The silence of the midnight valley was broken by the patter of running feet.
Then came the cry—“Bear!”
And again, a different voice, “Bear! Bear!”
And then a chorus of “Bears!”
Lantern lights came on, flashlight beams cut through the darkness, and my two buddies came shuffling past me, grinning.
“Tea time,” Rob said.
He was on one end of an ice-chest and George on the other, each holding a handle, moving awkwardly. I turned and watched them disappeared into the dark forest behind me. Then I turned my attention back to the campsites, where the door of a nearby camper opened. A man dressed in long johns poked his head out and glared into the darkness, but he was looking in the wrong direction. From a large tent in the adjacent campsite two children emerged. Their parents quickly grabbed them and held them back. One little boy had a brownie camera with a flash on top and held it up and ready. The other boy held a toy tomahawk. The man from the camper now came fully out and walked in my direction. He carried a lantern in one hand and a hammer in the other. He looked like he wanted to tangle, but stopped at the edge of the forest.
“They took my chest!” he yelled. “Goddamned bears took my ice chest!”
Neighboring campers emerged from all different directions, gathering at his campsite. He stayed there looking into the darkness for a minute, his lantern held high, then he lower the lantern and the hammer and walked back to his picnic table.
“It was sitting right there,” he explained to the others, pointing. “It was sitting right there on the table. They just carried it off! Goddamned bears carried it off!”
“I’ll be damned,” one of the other campers said, shaking his head.
The flashlight beams turned and searched the dark forest beyond the lantern light and I ducked low behind the large Douglas fir, and snickered. None of the campers were brave enough to venture beyond the light, and even if they did, I would just pop my head out and claim to have come from the next campground upriver. They just stood there, all bewildered, like a herd of wilderbeests looking at the carcass of a fallen comrade.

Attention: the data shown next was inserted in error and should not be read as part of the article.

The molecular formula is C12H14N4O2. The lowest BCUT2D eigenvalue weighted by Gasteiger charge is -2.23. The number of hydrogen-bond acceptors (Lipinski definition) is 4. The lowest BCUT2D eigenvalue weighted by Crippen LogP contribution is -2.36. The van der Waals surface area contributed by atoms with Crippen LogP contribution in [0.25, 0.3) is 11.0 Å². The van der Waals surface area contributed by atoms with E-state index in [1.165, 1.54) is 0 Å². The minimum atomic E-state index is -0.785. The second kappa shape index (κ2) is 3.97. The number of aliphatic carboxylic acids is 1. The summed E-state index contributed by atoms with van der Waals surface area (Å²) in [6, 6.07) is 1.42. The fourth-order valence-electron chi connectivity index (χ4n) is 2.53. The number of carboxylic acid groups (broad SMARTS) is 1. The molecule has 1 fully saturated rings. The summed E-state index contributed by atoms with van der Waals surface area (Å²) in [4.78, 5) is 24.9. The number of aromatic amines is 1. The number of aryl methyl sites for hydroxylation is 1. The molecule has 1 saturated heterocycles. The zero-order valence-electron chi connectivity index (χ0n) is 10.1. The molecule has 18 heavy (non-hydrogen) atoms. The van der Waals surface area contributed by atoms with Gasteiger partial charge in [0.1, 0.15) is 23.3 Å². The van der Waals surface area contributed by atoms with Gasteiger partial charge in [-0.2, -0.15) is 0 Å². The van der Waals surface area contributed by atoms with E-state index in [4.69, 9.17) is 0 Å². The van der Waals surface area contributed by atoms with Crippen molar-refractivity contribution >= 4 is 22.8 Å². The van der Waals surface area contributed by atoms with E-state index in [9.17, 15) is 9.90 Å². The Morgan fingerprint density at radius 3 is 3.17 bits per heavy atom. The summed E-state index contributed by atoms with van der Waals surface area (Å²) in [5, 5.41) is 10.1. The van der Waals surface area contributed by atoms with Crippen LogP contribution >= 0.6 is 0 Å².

Dumb asses, I thought.
I watched for several entertaining minutes before I turned and followed the path of my companions, back along the dark trail to Happy Isles.
♦ ♦ ♦
It was the summer of 73’ and the Hippies were in Yosemite in full force. They were there to celebrate living and nature and the human spirit and the hope for world peace. That high tide mark that Hunter Thompson talked about hadn’t crested yet and beautiful spirits roamed freely, sometimes nakedly, through the meadows and along the Merced. It was commonplace to hear strumming guitars and serenading voices coming from the forest. The Hippies held nightly love-ins at Happy Isles and you could hear the music echoing all the way down the Valley. And if you looked up at Glacier Point you could see the shadows of celestial dancers stretching high on the granite walls. Everywhere you went in the Valley you could find peace and love and anti-war slogans and music and celebrations of nature and the human spirit. Bead-laden sun worshippers lay out on the granite boulders along the river; Hippie goddesses bathed beneath the waterfalls; guitar strumming and flute playing troubadours strolled the Park’s roadways; and there was a Jimi Hendrix lookalike in a dusty black suit carrying a beat-up suitcase in one hand and a beat-up guitar case in the other who could often be seen wandering through the Village in a drug-induced daze. I think I even saw Joni Mitchell’s child of God walking along the road with a bong pipe strapped to his back. A blissful feeling was everywhere, except for the ranger stations. Back then, the rangers were crew-cut, red-necked Korean War vets looking to smash some free-spirited heads. This was before Mork & Mindy. And there had been a battle royal going on between the Hippies and the rangers. There had been an incident in a meadow where baton-welding rangers had stormed a love-in on horseback. Many of the Hippies were hospitalized, but it only made them more resolute and more anti-government and anarchical.